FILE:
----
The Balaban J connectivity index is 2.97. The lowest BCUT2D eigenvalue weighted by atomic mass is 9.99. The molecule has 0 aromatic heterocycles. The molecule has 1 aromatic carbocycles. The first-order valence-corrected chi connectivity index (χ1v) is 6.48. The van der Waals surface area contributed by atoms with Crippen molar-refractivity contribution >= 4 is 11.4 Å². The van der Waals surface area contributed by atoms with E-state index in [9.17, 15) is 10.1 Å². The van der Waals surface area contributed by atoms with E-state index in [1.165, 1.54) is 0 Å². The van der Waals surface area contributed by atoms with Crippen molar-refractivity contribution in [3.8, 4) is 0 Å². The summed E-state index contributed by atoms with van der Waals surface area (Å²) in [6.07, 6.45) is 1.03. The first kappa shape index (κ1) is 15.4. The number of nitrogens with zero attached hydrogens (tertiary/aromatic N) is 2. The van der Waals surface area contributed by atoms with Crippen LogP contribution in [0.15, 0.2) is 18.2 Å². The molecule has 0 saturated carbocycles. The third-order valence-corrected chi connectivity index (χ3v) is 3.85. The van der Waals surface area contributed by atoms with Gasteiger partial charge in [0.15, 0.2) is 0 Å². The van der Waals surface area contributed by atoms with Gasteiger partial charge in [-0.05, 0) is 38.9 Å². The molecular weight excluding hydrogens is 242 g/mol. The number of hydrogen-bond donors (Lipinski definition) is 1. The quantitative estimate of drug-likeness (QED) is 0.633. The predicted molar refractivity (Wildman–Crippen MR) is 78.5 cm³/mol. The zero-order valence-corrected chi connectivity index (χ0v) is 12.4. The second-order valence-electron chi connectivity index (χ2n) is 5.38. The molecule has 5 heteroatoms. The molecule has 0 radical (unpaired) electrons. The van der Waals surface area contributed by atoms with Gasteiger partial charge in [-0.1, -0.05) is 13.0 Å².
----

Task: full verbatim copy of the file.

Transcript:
The Balaban J connectivity index is 2.97. The lowest BCUT2D eigenvalue weighted by atomic mass is 9.99. The molecule has 0 aromatic heterocycles. The molecule has 1 aromatic carbocycles. The first-order valence-corrected chi connectivity index (χ1v) is 6.48. The van der Waals surface area contributed by atoms with Crippen molar-refractivity contribution >= 4 is 11.4 Å². The van der Waals surface area contributed by atoms with E-state index in [9.17, 15) is 10.1 Å². The van der Waals surface area contributed by atoms with E-state index in [1.165, 1.54) is 0 Å². The van der Waals surface area contributed by atoms with Crippen molar-refractivity contribution in [3.8, 4) is 0 Å². The summed E-state index contributed by atoms with van der Waals surface area (Å²) in [6.07, 6.45) is 1.03. The first kappa shape index (κ1) is 15.4. The number of nitrogens with zero attached hydrogens (tertiary/aromatic N) is 2. The van der Waals surface area contributed by atoms with Crippen LogP contribution in [0.15, 0.2) is 18.2 Å². The molecule has 0 saturated carbocycles. The third-order valence-corrected chi connectivity index (χ3v) is 3.85. The van der Waals surface area contributed by atoms with Gasteiger partial charge in [0.15, 0.2) is 0 Å². The van der Waals surface area contributed by atoms with Gasteiger partial charge in [-0.05, 0) is 38.9 Å². The molecular weight excluding hydrogens is 242 g/mol. The number of hydrogen-bond donors (Lipinski definition) is 1. The quantitative estimate of drug-likeness (QED) is 0.633. The predicted molar refractivity (Wildman–Crippen MR) is 78.5 cm³/mol. The zero-order valence-corrected chi connectivity index (χ0v) is 12.4. The second-order valence-electron chi connectivity index (χ2n) is 5.38. The molecule has 5 heteroatoms. The molecule has 0 radical (unpaired) electrons. The van der Waals surface area contributed by atoms with Gasteiger partial charge in [-0.1, -0.05) is 13.0 Å².